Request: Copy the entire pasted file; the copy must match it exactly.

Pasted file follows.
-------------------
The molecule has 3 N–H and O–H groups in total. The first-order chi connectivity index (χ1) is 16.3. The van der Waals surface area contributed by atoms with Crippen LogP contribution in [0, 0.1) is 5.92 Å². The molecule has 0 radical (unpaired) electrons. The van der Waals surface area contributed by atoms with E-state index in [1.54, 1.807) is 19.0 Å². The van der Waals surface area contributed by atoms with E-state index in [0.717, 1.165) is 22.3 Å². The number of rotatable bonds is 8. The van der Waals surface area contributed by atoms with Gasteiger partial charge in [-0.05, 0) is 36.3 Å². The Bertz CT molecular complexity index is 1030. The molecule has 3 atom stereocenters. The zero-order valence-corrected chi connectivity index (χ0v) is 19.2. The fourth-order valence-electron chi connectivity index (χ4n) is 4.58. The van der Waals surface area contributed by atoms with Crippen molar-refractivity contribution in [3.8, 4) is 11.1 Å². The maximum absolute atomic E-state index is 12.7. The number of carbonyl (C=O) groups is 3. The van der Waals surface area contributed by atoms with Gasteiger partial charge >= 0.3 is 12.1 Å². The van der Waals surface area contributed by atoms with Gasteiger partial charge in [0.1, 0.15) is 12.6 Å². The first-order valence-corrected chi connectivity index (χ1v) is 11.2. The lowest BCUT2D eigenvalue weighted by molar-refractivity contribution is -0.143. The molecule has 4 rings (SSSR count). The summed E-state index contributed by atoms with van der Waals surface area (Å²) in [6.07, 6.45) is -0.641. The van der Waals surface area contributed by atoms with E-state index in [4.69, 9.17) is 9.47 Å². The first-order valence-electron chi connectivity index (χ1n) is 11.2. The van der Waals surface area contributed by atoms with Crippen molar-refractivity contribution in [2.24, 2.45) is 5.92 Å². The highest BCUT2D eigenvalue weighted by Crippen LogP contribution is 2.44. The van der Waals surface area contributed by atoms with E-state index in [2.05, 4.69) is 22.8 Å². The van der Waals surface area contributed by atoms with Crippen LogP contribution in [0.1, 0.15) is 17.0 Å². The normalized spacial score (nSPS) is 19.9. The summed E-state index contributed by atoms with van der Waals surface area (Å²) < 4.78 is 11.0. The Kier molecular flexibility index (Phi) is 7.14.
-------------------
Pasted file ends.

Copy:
The molecule has 3 N–H and O–H groups in total. The first-order chi connectivity index (χ1) is 16.3. The van der Waals surface area contributed by atoms with Crippen LogP contribution in [0, 0.1) is 5.92 Å². The molecule has 0 radical (unpaired) electrons. The van der Waals surface area contributed by atoms with E-state index in [1.54, 1.807) is 19.0 Å². The van der Waals surface area contributed by atoms with E-state index in [0.717, 1.165) is 22.3 Å². The number of rotatable bonds is 8. The van der Waals surface area contributed by atoms with Gasteiger partial charge in [-0.05, 0) is 36.3 Å². The Bertz CT molecular complexity index is 1030. The molecule has 3 atom stereocenters. The zero-order valence-corrected chi connectivity index (χ0v) is 19.2. The fourth-order valence-electron chi connectivity index (χ4n) is 4.58. The van der Waals surface area contributed by atoms with Crippen molar-refractivity contribution in [3.8, 4) is 11.1 Å². The maximum absolute atomic E-state index is 12.7. The number of carbonyl (C=O) groups is 3. The van der Waals surface area contributed by atoms with Gasteiger partial charge >= 0.3 is 12.1 Å². The van der Waals surface area contributed by atoms with Gasteiger partial charge in [0.1, 0.15) is 12.6 Å². The first-order valence-corrected chi connectivity index (χ1v) is 11.2. The lowest BCUT2D eigenvalue weighted by molar-refractivity contribution is -0.143. The molecule has 4 rings (SSSR count). The summed E-state index contributed by atoms with van der Waals surface area (Å²) in [6.07, 6.45) is -0.641. The van der Waals surface area contributed by atoms with E-state index in [4.69, 9.17) is 9.47 Å². The first-order valence-electron chi connectivity index (χ1n) is 11.2. The van der Waals surface area contributed by atoms with Crippen molar-refractivity contribution in [2.24, 2.45) is 5.92 Å². The highest BCUT2D eigenvalue weighted by Crippen LogP contribution is 2.44. The van der Waals surface area contributed by atoms with E-state index in [2.05, 4.69) is 22.8 Å². The van der Waals surface area contributed by atoms with Crippen LogP contribution in [0.1, 0.15) is 17.0 Å². The normalized spacial score (nSPS) is 19.9. The summed E-state index contributed by atoms with van der Waals surface area (Å²) < 4.78 is 11.0. The Kier molecular flexibility index (Phi) is 7.14.